“Hang on.” Opening the trunk, he rummaged through it and I debated whether I felt safer with the car light on or off. Sure it was dark as hell without it, but having it on made me feel exposed.
“Ah-ha!” he cheered. Straightening up, he clicked on a light, and I gave him the look.
“You’re kidding, right?”
“Oh, admit it: it’s funny!”
Shining in Kurt’s hand was a glowing plastic pumpkin attached to a cylindrical black base that looked just big enough to hold a couple D batteries. He pushed a second one into my hands.
“How are these supposed to help us? They give off like no light.”
“Pop the pumpkin off, dummy. It’s a flashlight underneath.”
“A tiny one,” I said, turning it over in my hands.
“It’s better than nothing, right? Let’s go.”
Tossing the pumpkin heads back into the car, we stepped around the chained posts and started walking. The moon was actually pretty damn bright—at least when we walked in the middle of the path so the branches of the trees didn’t block it.
“Where’d the pumpkin lights come from, anyway?”
Kurt shrugged. “I think my parents bought them years ago for me and Lindsey.”
“How long exactly have they been in your car then?” I constantly teased him about the state of mess in his car, but he had no defense. It was like a black hole in there: things went in and didn’t come out. Maybe best not to think on that.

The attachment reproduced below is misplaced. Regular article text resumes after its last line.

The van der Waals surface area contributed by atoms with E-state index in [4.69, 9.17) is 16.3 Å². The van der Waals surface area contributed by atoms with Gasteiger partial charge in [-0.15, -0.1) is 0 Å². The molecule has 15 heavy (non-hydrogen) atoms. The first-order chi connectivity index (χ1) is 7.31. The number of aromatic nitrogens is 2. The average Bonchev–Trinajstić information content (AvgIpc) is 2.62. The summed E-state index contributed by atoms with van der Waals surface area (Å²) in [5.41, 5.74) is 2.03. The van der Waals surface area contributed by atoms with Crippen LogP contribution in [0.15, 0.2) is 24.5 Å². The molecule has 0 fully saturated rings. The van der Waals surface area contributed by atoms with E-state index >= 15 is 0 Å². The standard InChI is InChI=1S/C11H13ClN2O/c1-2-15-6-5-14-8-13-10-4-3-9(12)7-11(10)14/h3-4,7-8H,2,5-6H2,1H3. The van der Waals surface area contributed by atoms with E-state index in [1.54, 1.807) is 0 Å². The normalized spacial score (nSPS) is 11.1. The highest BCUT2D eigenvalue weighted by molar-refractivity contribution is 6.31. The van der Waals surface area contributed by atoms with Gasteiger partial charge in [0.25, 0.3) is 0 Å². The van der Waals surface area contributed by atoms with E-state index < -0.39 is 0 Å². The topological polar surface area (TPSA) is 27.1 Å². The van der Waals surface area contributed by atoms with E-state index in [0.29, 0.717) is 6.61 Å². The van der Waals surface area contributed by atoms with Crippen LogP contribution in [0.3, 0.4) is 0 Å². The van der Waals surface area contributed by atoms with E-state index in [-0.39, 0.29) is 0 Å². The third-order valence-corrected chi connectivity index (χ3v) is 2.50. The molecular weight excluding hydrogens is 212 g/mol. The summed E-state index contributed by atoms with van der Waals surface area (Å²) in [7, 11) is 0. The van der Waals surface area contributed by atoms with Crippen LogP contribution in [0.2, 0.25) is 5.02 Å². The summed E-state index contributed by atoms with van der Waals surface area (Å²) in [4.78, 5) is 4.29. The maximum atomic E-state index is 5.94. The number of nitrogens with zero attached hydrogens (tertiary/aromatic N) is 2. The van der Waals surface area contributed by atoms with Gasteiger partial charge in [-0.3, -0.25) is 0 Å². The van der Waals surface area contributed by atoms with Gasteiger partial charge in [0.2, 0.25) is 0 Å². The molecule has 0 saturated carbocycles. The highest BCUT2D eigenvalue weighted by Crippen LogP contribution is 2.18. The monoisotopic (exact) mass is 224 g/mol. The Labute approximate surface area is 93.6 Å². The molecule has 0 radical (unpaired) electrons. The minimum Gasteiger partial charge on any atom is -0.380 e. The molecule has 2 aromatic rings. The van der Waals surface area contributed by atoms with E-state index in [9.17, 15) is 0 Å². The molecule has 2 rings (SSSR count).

“I dunno, a while I guess,” he replied. I couldn’t see his face but I knew he was pouting.
My mood lifted and I let him lead the way. Which had nothing at all to do with the fact that watching his ass in the growing moonlight got my mind off all other matters.
Maybe this wouldn’t be such a bad night after all…
* * *
AUTHOR’S NOTES: After living at each end of the country and growing up in between, I still stick to the claim that nobody does Halloween like the Midwest! So many seasonal attractions and so much good ghost lure leftover from immigrant settlers and (around Chicago of course) Al Capone and other gangsters. Bachelor’s Grove is the perfect example. And this story is based on some of my own teenage adventures. I did go to Lemon Lake and Bachelor’s Grove, and I did frequent Haunted Houses. There were also abandoned mental hospitals in Indiana that were a popular places to roam for thrills, though I never got up the courage for those! More to come!